New Zealand's government on Saturday banned a racist, angry manifesto written by the suspected gunman of two recent mosque shootings in Christchurch that killed 50 people, arguing that the 74-page document "promotes murder and terrorism."
New Zealand's Office of Film and Literature Classification issued a statement officially classifying the manifesto – titled "The Great Replacement" and authored by the alleged 28-year-old shooter – "objectionable" under the country's law.
“There is an important distinction to be made between ‘hate speech’, which may be rejected by many right-thinking people but which is legal to express, and this type of publication, which is deliberately constructed to inspire further murder and terrorism," New Zealand's Chief Censor David Shanks said in a statement.
“It crosses the line.”
The alleged gunman, a self-described white supremacist, is accused of fatally shooting 50 people on March 15 in a rampage in two mosques that he live video-recorded on a helmet he wore. He linked the manifesto on his Twitter account and mailed a copy to the office of New Zealand Prime Minister Jacinda Ardern.
The country's government banned the reported gunman's 17-minute video earlier in the week as well as semi-automatic rifles.
Officials say both the manifesto and video qualify as objectionable under a 1993 New Zealand law that gives the government discretion to ban certain materials for the public good.
An objectionable classification in this particular case is considered to be a justifiable limit on freedom of expression under New Zealand's Bill of Rights.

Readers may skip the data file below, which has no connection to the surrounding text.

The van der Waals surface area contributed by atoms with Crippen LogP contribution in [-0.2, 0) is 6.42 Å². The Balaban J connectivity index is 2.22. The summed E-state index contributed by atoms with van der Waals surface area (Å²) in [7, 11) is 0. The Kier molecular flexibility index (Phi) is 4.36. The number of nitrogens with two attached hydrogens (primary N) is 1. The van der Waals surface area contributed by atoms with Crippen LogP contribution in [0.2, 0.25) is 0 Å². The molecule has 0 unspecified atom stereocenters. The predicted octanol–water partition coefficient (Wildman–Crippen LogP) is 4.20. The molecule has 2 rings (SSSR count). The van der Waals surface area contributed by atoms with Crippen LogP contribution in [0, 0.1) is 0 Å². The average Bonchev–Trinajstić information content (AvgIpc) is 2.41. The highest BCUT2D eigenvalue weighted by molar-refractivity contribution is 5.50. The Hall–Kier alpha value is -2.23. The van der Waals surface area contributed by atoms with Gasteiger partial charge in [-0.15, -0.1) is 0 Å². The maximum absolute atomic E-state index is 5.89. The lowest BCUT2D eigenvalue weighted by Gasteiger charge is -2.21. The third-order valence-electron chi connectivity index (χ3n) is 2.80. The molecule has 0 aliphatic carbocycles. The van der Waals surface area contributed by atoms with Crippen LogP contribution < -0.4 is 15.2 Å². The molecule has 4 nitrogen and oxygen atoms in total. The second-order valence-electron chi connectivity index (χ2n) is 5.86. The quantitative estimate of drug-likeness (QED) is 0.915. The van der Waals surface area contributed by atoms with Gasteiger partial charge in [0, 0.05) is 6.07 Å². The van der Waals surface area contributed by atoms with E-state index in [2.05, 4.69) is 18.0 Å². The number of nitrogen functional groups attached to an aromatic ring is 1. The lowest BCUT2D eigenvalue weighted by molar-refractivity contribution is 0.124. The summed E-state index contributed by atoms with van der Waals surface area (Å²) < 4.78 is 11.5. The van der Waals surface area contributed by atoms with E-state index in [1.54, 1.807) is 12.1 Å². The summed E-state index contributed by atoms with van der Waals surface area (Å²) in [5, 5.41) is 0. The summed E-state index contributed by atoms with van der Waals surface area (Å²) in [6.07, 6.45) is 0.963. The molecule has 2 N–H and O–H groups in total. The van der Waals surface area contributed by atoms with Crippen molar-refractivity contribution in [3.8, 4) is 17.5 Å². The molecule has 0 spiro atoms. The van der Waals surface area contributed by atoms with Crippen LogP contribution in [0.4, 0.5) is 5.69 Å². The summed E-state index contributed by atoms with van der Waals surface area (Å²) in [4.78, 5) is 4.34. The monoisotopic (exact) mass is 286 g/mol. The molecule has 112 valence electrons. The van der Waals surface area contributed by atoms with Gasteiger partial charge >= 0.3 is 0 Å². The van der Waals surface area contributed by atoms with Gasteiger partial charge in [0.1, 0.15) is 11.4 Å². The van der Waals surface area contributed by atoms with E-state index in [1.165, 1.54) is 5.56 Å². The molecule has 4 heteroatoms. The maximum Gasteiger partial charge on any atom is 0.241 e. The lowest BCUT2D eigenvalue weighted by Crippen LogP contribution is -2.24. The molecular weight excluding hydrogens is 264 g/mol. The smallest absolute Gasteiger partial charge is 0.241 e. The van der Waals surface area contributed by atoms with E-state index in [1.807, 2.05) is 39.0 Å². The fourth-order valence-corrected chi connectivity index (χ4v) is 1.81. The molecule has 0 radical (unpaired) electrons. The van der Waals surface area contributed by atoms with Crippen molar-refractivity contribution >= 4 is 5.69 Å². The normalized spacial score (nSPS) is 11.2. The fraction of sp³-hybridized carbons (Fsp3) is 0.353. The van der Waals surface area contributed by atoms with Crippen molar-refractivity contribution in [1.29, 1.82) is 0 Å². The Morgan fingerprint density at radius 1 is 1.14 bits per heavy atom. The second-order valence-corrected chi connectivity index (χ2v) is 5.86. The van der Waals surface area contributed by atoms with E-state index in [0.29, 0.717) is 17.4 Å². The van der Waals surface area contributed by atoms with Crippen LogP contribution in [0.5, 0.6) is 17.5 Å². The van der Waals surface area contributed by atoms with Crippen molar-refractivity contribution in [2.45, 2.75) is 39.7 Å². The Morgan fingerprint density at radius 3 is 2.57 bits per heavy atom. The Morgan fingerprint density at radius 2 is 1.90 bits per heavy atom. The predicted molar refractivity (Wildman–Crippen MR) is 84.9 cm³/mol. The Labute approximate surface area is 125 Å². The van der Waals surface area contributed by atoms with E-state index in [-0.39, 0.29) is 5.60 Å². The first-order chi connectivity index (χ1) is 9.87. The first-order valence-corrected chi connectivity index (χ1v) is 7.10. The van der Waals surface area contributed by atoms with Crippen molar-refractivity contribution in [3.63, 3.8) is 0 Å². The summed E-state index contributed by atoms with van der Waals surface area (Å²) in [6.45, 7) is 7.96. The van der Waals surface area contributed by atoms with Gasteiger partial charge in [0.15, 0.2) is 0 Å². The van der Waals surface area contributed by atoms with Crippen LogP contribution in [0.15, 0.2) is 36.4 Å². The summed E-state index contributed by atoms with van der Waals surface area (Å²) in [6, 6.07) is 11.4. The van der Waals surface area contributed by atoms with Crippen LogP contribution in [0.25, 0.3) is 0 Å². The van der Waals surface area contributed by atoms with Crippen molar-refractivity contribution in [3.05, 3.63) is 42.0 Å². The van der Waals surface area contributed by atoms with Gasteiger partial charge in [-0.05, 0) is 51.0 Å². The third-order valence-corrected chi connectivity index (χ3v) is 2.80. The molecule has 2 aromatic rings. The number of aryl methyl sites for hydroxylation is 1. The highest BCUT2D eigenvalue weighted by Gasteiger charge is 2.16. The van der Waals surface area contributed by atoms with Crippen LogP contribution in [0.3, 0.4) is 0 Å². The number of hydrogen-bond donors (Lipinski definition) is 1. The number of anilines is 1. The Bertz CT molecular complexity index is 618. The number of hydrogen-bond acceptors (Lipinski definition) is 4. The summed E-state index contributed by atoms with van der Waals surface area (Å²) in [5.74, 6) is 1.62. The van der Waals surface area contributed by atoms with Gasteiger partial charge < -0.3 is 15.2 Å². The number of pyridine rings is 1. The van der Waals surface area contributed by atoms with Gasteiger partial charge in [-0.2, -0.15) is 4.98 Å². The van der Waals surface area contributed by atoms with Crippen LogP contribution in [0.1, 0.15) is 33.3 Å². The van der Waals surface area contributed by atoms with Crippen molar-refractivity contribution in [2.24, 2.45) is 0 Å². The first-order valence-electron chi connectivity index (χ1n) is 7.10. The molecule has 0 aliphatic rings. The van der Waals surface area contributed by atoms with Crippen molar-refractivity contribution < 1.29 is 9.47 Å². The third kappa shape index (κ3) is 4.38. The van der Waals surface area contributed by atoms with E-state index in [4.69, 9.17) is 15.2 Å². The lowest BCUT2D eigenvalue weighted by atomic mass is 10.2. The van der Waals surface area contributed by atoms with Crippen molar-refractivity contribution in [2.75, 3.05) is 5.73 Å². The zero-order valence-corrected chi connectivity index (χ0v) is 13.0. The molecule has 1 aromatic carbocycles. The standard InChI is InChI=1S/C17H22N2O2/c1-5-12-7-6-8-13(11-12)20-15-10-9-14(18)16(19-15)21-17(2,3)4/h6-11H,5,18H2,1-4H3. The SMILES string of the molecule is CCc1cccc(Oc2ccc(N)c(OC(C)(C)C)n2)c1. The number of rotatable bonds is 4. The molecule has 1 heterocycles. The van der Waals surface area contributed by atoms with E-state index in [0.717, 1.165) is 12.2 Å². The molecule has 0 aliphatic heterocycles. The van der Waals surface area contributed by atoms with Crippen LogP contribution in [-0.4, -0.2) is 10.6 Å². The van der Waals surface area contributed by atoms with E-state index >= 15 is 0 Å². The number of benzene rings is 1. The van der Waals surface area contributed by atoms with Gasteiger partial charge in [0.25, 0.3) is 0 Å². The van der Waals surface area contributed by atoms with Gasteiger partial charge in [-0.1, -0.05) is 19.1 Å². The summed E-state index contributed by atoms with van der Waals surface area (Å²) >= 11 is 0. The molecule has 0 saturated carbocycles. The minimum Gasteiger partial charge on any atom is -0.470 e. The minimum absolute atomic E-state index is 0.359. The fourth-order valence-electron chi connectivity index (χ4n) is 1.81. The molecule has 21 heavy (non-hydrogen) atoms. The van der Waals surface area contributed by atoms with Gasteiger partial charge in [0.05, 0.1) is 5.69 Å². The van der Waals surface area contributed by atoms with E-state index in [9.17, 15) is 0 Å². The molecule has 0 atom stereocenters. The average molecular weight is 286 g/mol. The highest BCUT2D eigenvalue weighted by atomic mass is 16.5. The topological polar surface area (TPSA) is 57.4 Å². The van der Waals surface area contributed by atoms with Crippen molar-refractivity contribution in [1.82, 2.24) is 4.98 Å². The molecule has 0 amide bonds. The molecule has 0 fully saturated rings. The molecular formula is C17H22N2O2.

The suspect's manifesto consists of a rant about white genocide and advocates for "an atmosphere of fear” against Muslims. He describes himself as an ethno-nationalist and fascist and pays homage to other racist killers such as Dylann Roof, who shot and killed nine African-Americans in a church in Charleston, South Carolina. He says in the manifesto that the plot in New Zealand was two years in the making.
“It promotes, encourages and justifies acts of murder and terrorist violence against identified groups of people, ” Shanks said.
“It identifies specific places for potential attack in New Zealand, and refers to the means by which other types of attack may be carried out. It contains justifications for acts of tremendous cruelty, such as the deliberate killing of children.”
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Under the New Zealand law, it is considered an offense to "posses or distribute" objectionable materials such as the manifesto. People who have downloaded the document, or printed it out, should "destroy any copies," officials said.
"New Zealanders can all play a part in denying those who exhort hatred, killing and terror. If you have a copy of this publication, delete or destroy it," Shanks said. "If you see it, report it. Do not support the murderous objectives of its author by republishing or distributing it.”
The manifesto has been widely reported by media, meaning some New Zealanders are likely to have read portions of it even if they have not seen a first-hand copy.
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Shanks said that the use of excerpts in media reports "may not in itself" violate the law but that "ethical considerations will certainly apply."
“Real care needs to be taken around reporting on this publication, given that widespread media reporting on this material was clearly what the author was banking on, in order to spread their message," he said.
Reporters, academics and others can apply for an exemption from the government to obtain a copy if the reason is deemed for "legitimate purposes, including education, analysis and in-depth reporting."
This article originally appeared on USA TODAY: New Zealand bans terror suspect's racist manifesto; citizens told to 'destroy any copies'